I think the answer to your question is really: what does your child want to do? I have a high achieving senior with great SATs, tons of activities, and perfect grades (I'm not exaggerating) so thought we don't need to do this (oh yeah - also at a private school with counselors and a college prep system), but she felt extremely stressed about the process and wanted someone other than her parents to be her partner in the application process. So... she has a counselor, and though I think it is giving her a great deal of comfort in the process I'm not thrilled with either the cost or the advice. In terms of the person we are using - I like him better than the vast majority I spoke to in the interview process - he is much more relaxed and not making her more stressed out, unlike some of the people out there. But, I also think we would have been fine without him... go with what your kid wants to do, I don't think there is any particular value add to having a counselor if you don't really want one. resigned to the process

How to choose a private college counselor?

Sept 2013

Hi -- We are seeking advice on how to select a private college counselor to work with our high school student. We have read the recommendations for specific counselors, and everyone raves about the person they worked with. But what helped you select one over the other? What types of questions helped you tease out which one would be a better fit for your particular child? It seems like a lot of it might be related to how the student feels about the that connection plays out? But if there are other objective criteria or specialty areas to look for (do they specialize in different types of colleges?), we'd appreciate any input or suggestions on what has worked for you to sort this out. Is a college essay counselor different from the counselor who helps with the process? Thank you for your insight. Just starting the college process

I'm a school-based college advisor myself, and have done a lot of research on the different types of admission counselors out there. I can see why it's a tough decision!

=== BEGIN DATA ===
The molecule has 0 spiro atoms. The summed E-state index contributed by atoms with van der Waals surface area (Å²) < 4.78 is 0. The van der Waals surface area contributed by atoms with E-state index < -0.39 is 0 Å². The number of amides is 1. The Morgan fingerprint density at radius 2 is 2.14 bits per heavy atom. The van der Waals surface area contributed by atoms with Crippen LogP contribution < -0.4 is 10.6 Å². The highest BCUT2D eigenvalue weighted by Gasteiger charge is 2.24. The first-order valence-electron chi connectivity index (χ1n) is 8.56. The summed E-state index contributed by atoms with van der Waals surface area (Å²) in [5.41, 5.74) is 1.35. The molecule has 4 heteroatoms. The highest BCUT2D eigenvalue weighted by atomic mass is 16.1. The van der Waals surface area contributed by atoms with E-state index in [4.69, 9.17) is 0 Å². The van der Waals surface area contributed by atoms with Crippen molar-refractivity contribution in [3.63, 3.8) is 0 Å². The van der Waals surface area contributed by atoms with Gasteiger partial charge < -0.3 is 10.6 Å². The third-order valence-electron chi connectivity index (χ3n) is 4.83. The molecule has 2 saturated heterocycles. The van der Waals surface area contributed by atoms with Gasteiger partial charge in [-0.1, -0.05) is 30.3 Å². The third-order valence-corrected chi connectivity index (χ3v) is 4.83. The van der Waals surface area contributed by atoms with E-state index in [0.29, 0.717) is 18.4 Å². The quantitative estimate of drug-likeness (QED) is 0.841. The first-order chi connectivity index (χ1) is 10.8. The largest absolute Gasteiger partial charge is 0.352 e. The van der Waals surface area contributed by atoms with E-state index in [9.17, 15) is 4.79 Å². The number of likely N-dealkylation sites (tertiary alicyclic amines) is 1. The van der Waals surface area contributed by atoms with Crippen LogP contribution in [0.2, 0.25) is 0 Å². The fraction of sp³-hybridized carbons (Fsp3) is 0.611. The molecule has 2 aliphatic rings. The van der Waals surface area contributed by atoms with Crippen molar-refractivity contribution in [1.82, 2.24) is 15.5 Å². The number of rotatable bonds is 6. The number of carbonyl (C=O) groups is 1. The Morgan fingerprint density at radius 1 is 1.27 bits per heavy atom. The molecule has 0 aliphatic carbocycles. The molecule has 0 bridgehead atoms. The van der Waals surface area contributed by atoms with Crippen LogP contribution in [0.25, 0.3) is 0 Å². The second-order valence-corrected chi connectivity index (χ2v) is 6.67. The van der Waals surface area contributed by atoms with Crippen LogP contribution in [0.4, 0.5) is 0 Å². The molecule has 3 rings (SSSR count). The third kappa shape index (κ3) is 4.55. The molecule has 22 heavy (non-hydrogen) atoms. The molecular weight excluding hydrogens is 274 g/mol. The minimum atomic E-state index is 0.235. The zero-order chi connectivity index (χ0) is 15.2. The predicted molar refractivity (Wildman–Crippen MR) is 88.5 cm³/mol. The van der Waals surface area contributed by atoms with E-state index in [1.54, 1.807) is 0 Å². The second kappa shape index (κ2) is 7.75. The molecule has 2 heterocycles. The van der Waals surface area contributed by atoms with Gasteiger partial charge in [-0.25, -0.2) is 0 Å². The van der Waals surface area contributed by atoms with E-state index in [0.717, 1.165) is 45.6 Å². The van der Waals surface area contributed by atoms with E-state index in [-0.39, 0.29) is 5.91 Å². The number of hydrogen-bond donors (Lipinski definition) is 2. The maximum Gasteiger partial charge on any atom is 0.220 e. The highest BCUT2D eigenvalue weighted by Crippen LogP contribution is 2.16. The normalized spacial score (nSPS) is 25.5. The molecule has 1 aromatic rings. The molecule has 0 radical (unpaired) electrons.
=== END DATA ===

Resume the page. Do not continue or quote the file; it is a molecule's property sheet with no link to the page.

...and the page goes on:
I believe the best strategy is to first determine what type of support your child will need most. Does he/she have a clear direction and know what he/she wants in a college? In this case, an advisor who is very knowledgeable about colleges and admission requirements and can help you find matching schools. (Most people I know don't specialize in any certain types of colleges - a good counselor should be well-rounded.) Or maybe your child isn't sure yet, and would benefit from working with someone who helps them figure out their strengths, goals and path for the future. This is a time of self-discovery for teens, and I think the advisors who tap into that are the best to work with, because the admissions process becomes a self-learning experience and helps them build confidence.

Does your teen need someone who will be a task master and really keep them on track? Or someone who is more hands-off and expects the student to take ownership of the process? Maybe someone who views college applications as a growth experience, and uses it as a way to teach your child things like time-management, research skills and deadline tracking?

Do you want someone who promises acceptance to one of your top 3 schools, and will strategically ''package'' your child in the application? Or someone who is more focused on identifying the schools where your child is most likely to be successful? Personally, I think that promises of acceptance are suspicious, and recommend looking for a counselor that will help you find colleges that are the best match for you teen.

I suggest that both you and your child make separate list about your desired outcomes for the process and qualities you'd like in a counselor, then compare lists. This should make it easy to come up with questions you can ask a potential counselor.

On your last question - an essay counselor will only help with the personal statement/essay. A full admissions counselor will help with the entire process, from researching schools to making the final decision. Services and areas of expertise vary, so decide ahead of time what type of help you'll need and make sure the person you chose does that.

Hope this helps. I'm relatively new to admissions consulting, but I've been in education for over 10 years and I know teens well. Nicole

Yes, ''just starting the college process,'' an essay coach is different from a ''full service'' college counselor. A writing coach focuses on helping students build and strengthen their college application essays. If you want to go that route, I would recommend Carla Castillo. She has been coaching Berkeley High students as they work on their college application essays. She offers one-on-one, thoughtful and responsive coaching at very reasonable rates. She also is flexible in her approach to the writing process and connects with students in person, over the phone or Skype, or through email. You can contact her at simplycarla [at] I have so many positive comments about Carla's work with her students that I intend to have my son work with her next year when he embarks on the college application process. Good luck! Happy Mom of St.Paul's and BHS Student